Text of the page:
“Marketers need to rethink their content strategies in order to engage their target audiences,” she says. “… They need to do some math before starting to produce different forms of content and make sure they understand how the audience uses specific online channels what types of content typically work best on each of them.”
Go where you think your audience is, but don’t be afraid to test new channels and see how they perform.
Humor works — regardless of the industry — because it taps into our sense of humanity.
“Even B2B relationships boil down to individual people,” the team at Quarry writes. “And the best way for a customer to relate to your brand is for it to be ‘human,’ as well. Brands that poke fun at themselves through humor are more relatable, and therefore, more approachable.”
With humor, B2B brands can make people want to get to know them, which can lead to more conversations at conferences and more answered sales calls.
“It’s important to remember that the companies that your business sells to are made up of the individuals who work there,” says Mandy Movahhed of B2B Commerce Platform Handshake. “These individuals are the ones that make the decisions and ultimately determine what the relationship between your firm and theirs will look like.”
This advice goes both ways. It’s your job to make your brand personable and engaging while treating the audiences and people whom you sell to like human beings.
Angie Pascale, head of search & social at Interstellar, found the science behind embracing humor as a brand: “Positive feelings create memories. Research has shown that just 42 percent of positive experiences were forgotten, while 60 percent of negative experiences faded from memory. No one remembers a dull Facebook post or boring YouTube video, but we all remember Kmart’s ‘I Shipped My Pants’ commercials, even if we’d forgotten that Kmart was around.”
This is why humor works as a marketing tactic. “When consumers show up on social media, they want to be entertained — not sold to,” says digital marketing consultant Jordan Kasteler. “When a brand forgets this, they lose the attention of their audience. Engagement plummets, and people ignore their posts.”
Here are four things to keep in mind when you organize a genuine, personable, even funny social campaign.
Go for authentically funny, not “stupid funny,” where your social media profile is flooded with irrelevant cat GIFs. Instead, assign a goal to each piece before your publish it.
“You must have a strategy in place and clearly set objectives of what you want this content to achieve,” says Veronika Baranovska, content marketing specialist at Sendible.com. “Is it brand awareness, or another way how to explain a complicated product or service? Maybe it’s to inspire the new generation to work in your industry or even for your own company.”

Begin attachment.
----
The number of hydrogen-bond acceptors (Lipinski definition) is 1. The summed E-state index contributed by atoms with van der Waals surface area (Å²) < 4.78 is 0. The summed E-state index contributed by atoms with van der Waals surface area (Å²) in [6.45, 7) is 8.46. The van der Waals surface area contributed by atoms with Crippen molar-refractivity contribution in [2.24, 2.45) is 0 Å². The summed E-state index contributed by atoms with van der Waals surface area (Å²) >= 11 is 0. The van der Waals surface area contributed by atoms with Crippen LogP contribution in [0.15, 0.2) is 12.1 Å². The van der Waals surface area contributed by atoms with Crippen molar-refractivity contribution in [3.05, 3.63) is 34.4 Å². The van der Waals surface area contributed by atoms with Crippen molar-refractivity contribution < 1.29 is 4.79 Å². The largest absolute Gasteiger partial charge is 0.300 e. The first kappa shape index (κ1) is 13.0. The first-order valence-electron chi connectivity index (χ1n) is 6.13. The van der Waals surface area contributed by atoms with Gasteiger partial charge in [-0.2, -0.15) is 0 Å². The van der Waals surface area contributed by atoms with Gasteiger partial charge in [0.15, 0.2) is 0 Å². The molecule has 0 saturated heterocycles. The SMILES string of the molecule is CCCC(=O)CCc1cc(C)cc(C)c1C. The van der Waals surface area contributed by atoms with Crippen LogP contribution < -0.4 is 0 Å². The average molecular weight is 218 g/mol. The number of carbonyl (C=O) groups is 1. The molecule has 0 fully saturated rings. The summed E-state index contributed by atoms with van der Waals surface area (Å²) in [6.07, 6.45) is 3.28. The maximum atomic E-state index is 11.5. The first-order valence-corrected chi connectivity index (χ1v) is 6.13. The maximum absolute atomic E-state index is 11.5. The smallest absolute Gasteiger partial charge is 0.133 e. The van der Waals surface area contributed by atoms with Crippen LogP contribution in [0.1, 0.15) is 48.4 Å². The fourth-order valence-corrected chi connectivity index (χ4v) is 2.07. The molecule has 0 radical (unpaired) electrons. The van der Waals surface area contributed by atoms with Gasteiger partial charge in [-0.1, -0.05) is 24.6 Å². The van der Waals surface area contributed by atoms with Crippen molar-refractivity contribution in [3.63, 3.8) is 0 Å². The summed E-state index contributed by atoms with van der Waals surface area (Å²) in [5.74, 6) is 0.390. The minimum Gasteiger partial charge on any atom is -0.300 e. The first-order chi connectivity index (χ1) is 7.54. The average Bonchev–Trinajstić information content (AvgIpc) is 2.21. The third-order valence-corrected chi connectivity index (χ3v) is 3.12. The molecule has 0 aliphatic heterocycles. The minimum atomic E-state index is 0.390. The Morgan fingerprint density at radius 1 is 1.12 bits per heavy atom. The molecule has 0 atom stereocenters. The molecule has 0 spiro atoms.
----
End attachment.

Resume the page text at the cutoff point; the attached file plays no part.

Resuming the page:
Carter Hostelley, CEO of Leadtail, agrees and has seen plenty of peers and clients struggle to achieve social media success because they don’t know what goals to set and how to track them.
“Understand which stage you’re at with social media, and then set your goals accordingly,” Hostelley says. “If you’re just getting (re)started, set goals that are about consistent activity. Next, it’s about building a high-quality audience chock full of prospects and influencers. Then it’s more about engaging your social audience with the right content.”
Your goals should be as much about you and your brand’s growth as the clicks and traffic you’re generating.
While there are certainly best practices to follow in the world of social media, it’s entirely possible that your audience or industry is the exception to the rule. “When is your audience online [and] looking for your content?” asks Jenn Deering Davis, co-founder of Union Metrics.
“It may be that they’re most attentive during the work day. If that’s true, then typical advice like ‘post more in the evenings’ may not help you. The best way to find out what works for your audience is to post during a variety of times and days and find out when you get the most engagement.”
Amy Elderkin, founder of Popcorn, says striking the right cord on social media can come down to the people you hire.
“Writing some funny Tweets seems like an easy job, especially when you see some of the simple copy from big brands, but coming up with content that is topical, onbrand, witty without being controversial and aimed at your audience is not an easy task.
“When choosing the people to build your social media team, it’s important to consider your brand’s voice and choose the right individuals for the job.”
Tamara Weintraub at ReachLocal thinks social media are among the most flexible marketing platforms out there, which is a great opportunity for B2B brands to test what works.
“Because social media is so fluid, you have a lot of opportunities to try new strategies, test tactics, ask for feedback, and be more agile than you can with some other marketing methods. Even if you think you’re just selling boring software, social media can your chance to dedicate some of your most creative minds, time, and budget to your efforts.”
As with all marketing channels, social media requires long-term strategy and planning, and you probably won’t see immediate results in your attempts to be funny. However, if you stick to your goals and stand by your strategy, your tactics could pay off, and your marketing team will get the last laugh.